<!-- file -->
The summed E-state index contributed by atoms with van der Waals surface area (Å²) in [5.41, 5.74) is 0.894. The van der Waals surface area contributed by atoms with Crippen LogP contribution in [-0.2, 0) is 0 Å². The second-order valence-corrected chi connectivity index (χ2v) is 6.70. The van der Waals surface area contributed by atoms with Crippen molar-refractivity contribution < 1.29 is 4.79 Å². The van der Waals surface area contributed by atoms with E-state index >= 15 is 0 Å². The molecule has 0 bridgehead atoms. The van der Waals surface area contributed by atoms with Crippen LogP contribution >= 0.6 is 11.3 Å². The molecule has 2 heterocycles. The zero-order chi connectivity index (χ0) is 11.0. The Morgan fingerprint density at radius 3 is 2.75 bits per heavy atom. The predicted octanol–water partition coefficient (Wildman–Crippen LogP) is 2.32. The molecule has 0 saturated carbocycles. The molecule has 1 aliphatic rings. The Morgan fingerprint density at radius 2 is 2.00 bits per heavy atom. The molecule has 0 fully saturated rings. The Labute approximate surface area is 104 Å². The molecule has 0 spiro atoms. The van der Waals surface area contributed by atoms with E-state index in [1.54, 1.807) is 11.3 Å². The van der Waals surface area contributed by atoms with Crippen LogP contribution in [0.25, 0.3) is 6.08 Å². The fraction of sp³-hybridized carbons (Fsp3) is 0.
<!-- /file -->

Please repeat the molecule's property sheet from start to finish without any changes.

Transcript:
The summed E-state index contributed by atoms with van der Waals surface area (Å²) in [5.41, 5.74) is 0.894. The van der Waals surface area contributed by atoms with Crippen LogP contribution in [-0.2, 0) is 0 Å². The second-order valence-corrected chi connectivity index (χ2v) is 6.70. The van der Waals surface area contributed by atoms with Crippen molar-refractivity contribution < 1.29 is 4.79 Å². The van der Waals surface area contributed by atoms with E-state index >= 15 is 0 Å². The molecule has 0 bridgehead atoms. The van der Waals surface area contributed by atoms with Crippen LogP contribution >= 0.6 is 11.3 Å². The molecule has 2 heterocycles. The zero-order chi connectivity index (χ0) is 11.0. The Morgan fingerprint density at radius 3 is 2.75 bits per heavy atom. The predicted octanol–water partition coefficient (Wildman–Crippen LogP) is 2.32. The molecule has 0 saturated carbocycles. The molecule has 1 aliphatic rings. The Morgan fingerprint density at radius 2 is 2.00 bits per heavy atom. The molecule has 0 fully saturated rings. The Labute approximate surface area is 104 Å². The molecule has 0 spiro atoms. The van der Waals surface area contributed by atoms with E-state index in [1.54, 1.807) is 11.3 Å². The van der Waals surface area contributed by atoms with Crippen LogP contribution in [0.25, 0.3) is 6.08 Å². The fraction of sp³-hybridized carbons (Fsp3) is 0.